Galapagos (Mar 2014)

by Laurence.

9th – 23rd March, 2014 :We don’t expect to make this trip more than once so it merits reasonable coverage on the website.

Spotted eagle ray Aetobatus narinari.

Spotted eagle ray Aetobatus narinari.

Spotted eagle ray Aetobatus narinari.

Spotted eagle ray Aetobatus narinari.

Tourism on the Galapagos Islands is very tightly controlled in order to prevent damage to their fragile ecosystems.

The diving is all geared towards the “big stuff”, pelagics. The boat was only allowed to do specific dives on specific days and as far as I could see, had no options to change this.

Scalloped hammerhead shark Sphyrna lewini. They don't like divers bubbles apparently, suits me when he was only about two metres away.

Scalloped hammerhead shark Sphyrna lewini. They don’t like divers bubbles apparently, suits me when he was only about two metres away.

All dives were from the RIBs, the main boat was not allowed to go near enough to any land to let divers jump off. And all dives were guided.

Most of the dives consisted of sinking to where we could hang on to the rocks, and staying put until the sharks and rays swam past. Most dives were at cleaning stations where the pelagics go regularly.

Big Eye Jacks Caranx sexfasciatus with conspicuous white tipped dorsal fins and dark spot at base of pectoral. About a metre long, and lots more in the background.

Big Eye Jacks Caranx sexfasciatus with conspicuous white tipped dorsal fins and dark spot at base of pectoral. About a metre long, and lots more in the background.

Yellow tail surgeonfish Prionurus laticlavius, Black Striped Salemas xenocys jessiae.

Yellow tail surgeonfish Prionurus laticlavius, Black Striped Salemas xenocys jessiae.

Black Striped Salemas Xenocys jessiae.

Black Striped Salemas Xenocys jessiae.

Many of the dives were in fairly currenty or swelly conditions, so although I took my camera on most, taking the strobes also would have made for extra difficulty and a good chance of getting equipment damaged.

And although the Galapagos Sky website clearly shows pictures that have been taken using strobes, the use of strobes wasn’t exactly encouraged. So I was confined to doing scenic shots only; a good job I use a macro lens which does fine for both far and near.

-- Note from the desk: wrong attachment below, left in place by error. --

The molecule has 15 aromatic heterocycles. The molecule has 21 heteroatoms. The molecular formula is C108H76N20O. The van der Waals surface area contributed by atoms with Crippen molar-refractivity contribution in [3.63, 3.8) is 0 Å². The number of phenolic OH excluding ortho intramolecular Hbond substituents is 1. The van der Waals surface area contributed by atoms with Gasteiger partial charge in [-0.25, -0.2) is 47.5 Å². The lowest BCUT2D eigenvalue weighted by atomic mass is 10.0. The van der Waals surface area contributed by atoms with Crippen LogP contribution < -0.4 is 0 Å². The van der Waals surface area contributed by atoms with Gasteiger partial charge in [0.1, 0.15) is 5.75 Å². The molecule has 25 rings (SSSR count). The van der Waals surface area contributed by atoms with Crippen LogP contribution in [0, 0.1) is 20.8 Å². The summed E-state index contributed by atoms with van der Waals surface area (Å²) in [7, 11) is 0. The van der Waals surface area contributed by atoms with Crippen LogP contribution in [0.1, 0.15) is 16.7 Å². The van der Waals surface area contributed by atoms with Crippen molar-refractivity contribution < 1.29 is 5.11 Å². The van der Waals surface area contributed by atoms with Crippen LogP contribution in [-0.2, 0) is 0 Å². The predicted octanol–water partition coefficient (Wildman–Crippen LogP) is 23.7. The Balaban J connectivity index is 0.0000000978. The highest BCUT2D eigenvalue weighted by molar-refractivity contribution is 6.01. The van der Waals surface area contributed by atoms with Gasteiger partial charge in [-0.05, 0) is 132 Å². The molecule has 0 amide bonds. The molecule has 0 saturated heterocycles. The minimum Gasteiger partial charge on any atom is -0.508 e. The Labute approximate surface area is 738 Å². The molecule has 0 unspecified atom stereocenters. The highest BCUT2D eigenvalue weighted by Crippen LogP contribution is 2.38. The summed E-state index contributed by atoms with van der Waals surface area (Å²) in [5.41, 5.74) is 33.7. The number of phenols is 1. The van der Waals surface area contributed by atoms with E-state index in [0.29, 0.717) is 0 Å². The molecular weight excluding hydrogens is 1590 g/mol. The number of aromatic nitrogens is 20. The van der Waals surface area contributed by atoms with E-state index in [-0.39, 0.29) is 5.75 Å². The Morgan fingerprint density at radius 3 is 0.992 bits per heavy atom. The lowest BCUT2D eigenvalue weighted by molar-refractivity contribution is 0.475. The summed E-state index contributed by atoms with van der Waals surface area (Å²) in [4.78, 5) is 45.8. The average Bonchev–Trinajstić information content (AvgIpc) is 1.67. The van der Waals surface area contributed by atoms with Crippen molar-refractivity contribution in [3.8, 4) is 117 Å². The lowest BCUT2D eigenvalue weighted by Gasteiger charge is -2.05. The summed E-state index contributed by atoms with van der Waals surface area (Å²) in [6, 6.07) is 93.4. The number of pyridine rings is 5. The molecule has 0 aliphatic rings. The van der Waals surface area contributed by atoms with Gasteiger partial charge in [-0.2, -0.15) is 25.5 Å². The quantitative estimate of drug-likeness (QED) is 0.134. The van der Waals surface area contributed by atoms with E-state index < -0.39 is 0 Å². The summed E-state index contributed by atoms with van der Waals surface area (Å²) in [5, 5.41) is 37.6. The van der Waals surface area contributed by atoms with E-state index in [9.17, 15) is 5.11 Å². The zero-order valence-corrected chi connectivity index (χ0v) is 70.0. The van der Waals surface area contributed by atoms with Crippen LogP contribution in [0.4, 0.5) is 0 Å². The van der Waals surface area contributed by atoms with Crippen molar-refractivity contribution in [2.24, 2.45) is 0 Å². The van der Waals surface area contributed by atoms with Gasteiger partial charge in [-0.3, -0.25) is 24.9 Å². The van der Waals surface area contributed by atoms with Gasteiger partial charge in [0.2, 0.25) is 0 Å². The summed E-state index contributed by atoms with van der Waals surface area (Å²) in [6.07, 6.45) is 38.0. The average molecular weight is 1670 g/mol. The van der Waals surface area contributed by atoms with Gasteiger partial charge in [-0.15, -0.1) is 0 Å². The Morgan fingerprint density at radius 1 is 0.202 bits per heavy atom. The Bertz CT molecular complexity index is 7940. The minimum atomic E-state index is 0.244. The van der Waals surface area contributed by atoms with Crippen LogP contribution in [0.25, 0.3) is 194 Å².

Pathway along a lava tube forming an underground tunnel, with lights. This went for about a kilometre, after this the path was not so clear but the lights continued. So we scrambled over the rocks to find the tunnel open out to a cavern which must have been 20 metres high. At the end it became lower and muddy so we aborted.

Pathway along a lava tube forming an underground tunnel, with lights. This went for about a kilometre, after this the path was not so clear but the lights continued. So we scrambled over the rocks to find the tunnel open out to a cavern which must have been 20 metres high. At the end it became lower and muddy so we aborted.

However annoying since I paid £150 extra baggage to get my camera and strobes there, and never used the strobes once. This was twice the amount that I could establish should have been charged, although I didn’t get charged extra baggage on the way back. The extra baggage charges appear to be random.

Most dives had a thermocline at about 16 metres which was about a meter or more thick and made sight very fuzzy and photography impossible, deeper than this was much colder.

Galapagos tortoise in the Santa Cruz Tortoise Reserve.

Galapagos tortoise in the Santa Cruz Tortoise Reserve.

We were allowed to use gloves, which were important for holding on to the rocks which were mostly covered by large and sharp barnacles, and which occasionally came off. Also some spiny jobs which you certainly wouldn’t want to grab! The guides didn’t use gloves.

 

 

Marine iguana Amblyrhynchus cristatus on beach in Tortuga Bay near Puerto Ayora.

Marine iguana Amblyrhynchus cristatus on beach in Tortuga Bay near Puerto Ayora.

I was getting water temperatures of 28C on most dives although it didn’t feel that warm, I used a 7mm full semi, hood and gloves, except Punta Vincente Roca which was 18C.

My max depth was 25m, again on Punta Vincente, the rest max was 23m.

The boat crew were a bunch of very helpful guys at all times, as were the 2 guides, Santiago and Natasha, who also really knew their stuff, both about marine and above water natural history and geology.

Galapagos Dive Sites

Sleeping sea lion on the prom in Puerto Ayora.

Sleeping sea lion on the prom in Puerto Ayora.

Sally Lightfoot crab Grapsus grapsus. They are all over the rocks on every seafront. But not easy to get close enough for a decent 'photo.

Sally Lightfoot crab Grapsus grapsus. They are all over the rocks on every seafront. But not easy to get close enough for a decent ‘photo.

Hybrid iguana. They have marine fathers and land mothers, and are infertile.

Hybrid iguana. They have marine fathers and land mothers, and are infertile.

Ghost crab Ocypode gaudichaudii going into hole on beach in Tortuga Bay.

Ghost crab Ocypode gaudichaudii going into hole on beach in Tortuga Bay.

Another sleeping sea lion. In the fish market on the prom in Puerto Ayora.

Another sleeping sea lion. In the fish market on the prom in Puerto Ayora.

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